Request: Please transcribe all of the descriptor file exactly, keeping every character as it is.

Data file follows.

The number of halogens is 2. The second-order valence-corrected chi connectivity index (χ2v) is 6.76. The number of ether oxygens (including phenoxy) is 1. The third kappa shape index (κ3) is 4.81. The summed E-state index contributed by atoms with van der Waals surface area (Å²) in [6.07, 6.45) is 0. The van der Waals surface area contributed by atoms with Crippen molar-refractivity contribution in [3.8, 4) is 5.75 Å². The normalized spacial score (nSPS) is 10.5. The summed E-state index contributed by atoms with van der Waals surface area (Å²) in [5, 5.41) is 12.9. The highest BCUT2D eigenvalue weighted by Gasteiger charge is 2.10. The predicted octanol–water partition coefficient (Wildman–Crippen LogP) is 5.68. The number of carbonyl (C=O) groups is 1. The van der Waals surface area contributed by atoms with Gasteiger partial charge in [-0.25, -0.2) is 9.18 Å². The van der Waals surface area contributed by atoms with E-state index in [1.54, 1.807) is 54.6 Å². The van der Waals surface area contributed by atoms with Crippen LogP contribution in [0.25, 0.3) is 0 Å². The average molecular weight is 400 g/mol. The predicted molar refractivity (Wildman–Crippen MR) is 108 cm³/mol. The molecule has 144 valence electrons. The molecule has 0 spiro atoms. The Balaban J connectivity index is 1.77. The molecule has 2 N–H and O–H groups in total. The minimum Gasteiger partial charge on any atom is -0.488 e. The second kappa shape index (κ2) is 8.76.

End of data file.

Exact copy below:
The number of halogens is 2. The second-order valence-corrected chi connectivity index (χ2v) is 6.76. The number of ether oxygens (including phenoxy) is 1. The third kappa shape index (κ3) is 4.81. The summed E-state index contributed by atoms with van der Waals surface area (Å²) in [6.07, 6.45) is 0. The van der Waals surface area contributed by atoms with Crippen molar-refractivity contribution in [3.8, 4) is 5.75 Å². The normalized spacial score (nSPS) is 10.5. The summed E-state index contributed by atoms with van der Waals surface area (Å²) in [5, 5.41) is 12.9. The highest BCUT2D eigenvalue weighted by Gasteiger charge is 2.10. The predicted octanol–water partition coefficient (Wildman–Crippen LogP) is 5.68. The number of carbonyl (C=O) groups is 1. The van der Waals surface area contributed by atoms with Gasteiger partial charge in [-0.25, -0.2) is 9.18 Å². The van der Waals surface area contributed by atoms with E-state index in [1.54, 1.807) is 54.6 Å². The van der Waals surface area contributed by atoms with Crippen LogP contribution in [0.25, 0.3) is 0 Å². The average molecular weight is 400 g/mol. The predicted molar refractivity (Wildman–Crippen MR) is 108 cm³/mol. The molecule has 144 valence electrons. The molecule has 0 spiro atoms. The Balaban J connectivity index is 1.77. The molecule has 2 N–H and O–H groups in total. The minimum Gasteiger partial charge on any atom is -0.488 e. The second kappa shape index (κ2) is 8.76.